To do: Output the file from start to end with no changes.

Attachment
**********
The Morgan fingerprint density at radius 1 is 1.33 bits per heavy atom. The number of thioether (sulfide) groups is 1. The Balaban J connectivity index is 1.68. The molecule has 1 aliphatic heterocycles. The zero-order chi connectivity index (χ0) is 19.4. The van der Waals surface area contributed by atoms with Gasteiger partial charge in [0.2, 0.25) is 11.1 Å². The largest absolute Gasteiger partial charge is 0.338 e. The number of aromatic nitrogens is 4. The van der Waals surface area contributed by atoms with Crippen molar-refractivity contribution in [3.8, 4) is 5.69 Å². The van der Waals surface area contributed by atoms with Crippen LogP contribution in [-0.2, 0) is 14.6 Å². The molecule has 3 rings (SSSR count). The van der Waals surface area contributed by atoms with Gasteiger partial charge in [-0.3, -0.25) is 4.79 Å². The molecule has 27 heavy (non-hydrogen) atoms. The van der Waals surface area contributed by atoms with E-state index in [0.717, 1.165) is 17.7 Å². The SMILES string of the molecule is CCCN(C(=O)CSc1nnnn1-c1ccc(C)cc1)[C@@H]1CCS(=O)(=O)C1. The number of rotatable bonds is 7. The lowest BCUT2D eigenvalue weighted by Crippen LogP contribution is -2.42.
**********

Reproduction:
The Morgan fingerprint density at radius 1 is 1.33 bits per heavy atom. The number of thioether (sulfide) groups is 1. The Balaban J connectivity index is 1.68. The molecule has 1 aliphatic heterocycles. The zero-order chi connectivity index (χ0) is 19.4. The van der Waals surface area contributed by atoms with Gasteiger partial charge in [0.2, 0.25) is 11.1 Å². The largest absolute Gasteiger partial charge is 0.338 e. The number of aromatic nitrogens is 4. The van der Waals surface area contributed by atoms with Crippen molar-refractivity contribution in [3.8, 4) is 5.69 Å². The van der Waals surface area contributed by atoms with Crippen LogP contribution in [-0.2, 0) is 14.6 Å². The molecule has 3 rings (SSSR count). The van der Waals surface area contributed by atoms with Gasteiger partial charge in [-0.3, -0.25) is 4.79 Å². The molecule has 27 heavy (non-hydrogen) atoms. The van der Waals surface area contributed by atoms with E-state index in [0.717, 1.165) is 17.7 Å². The SMILES string of the molecule is CCCN(C(=O)CSc1nnnn1-c1ccc(C)cc1)[C@@H]1CCS(=O)(=O)C1. The number of rotatable bonds is 7. The lowest BCUT2D eigenvalue weighted by Crippen LogP contribution is -2.42.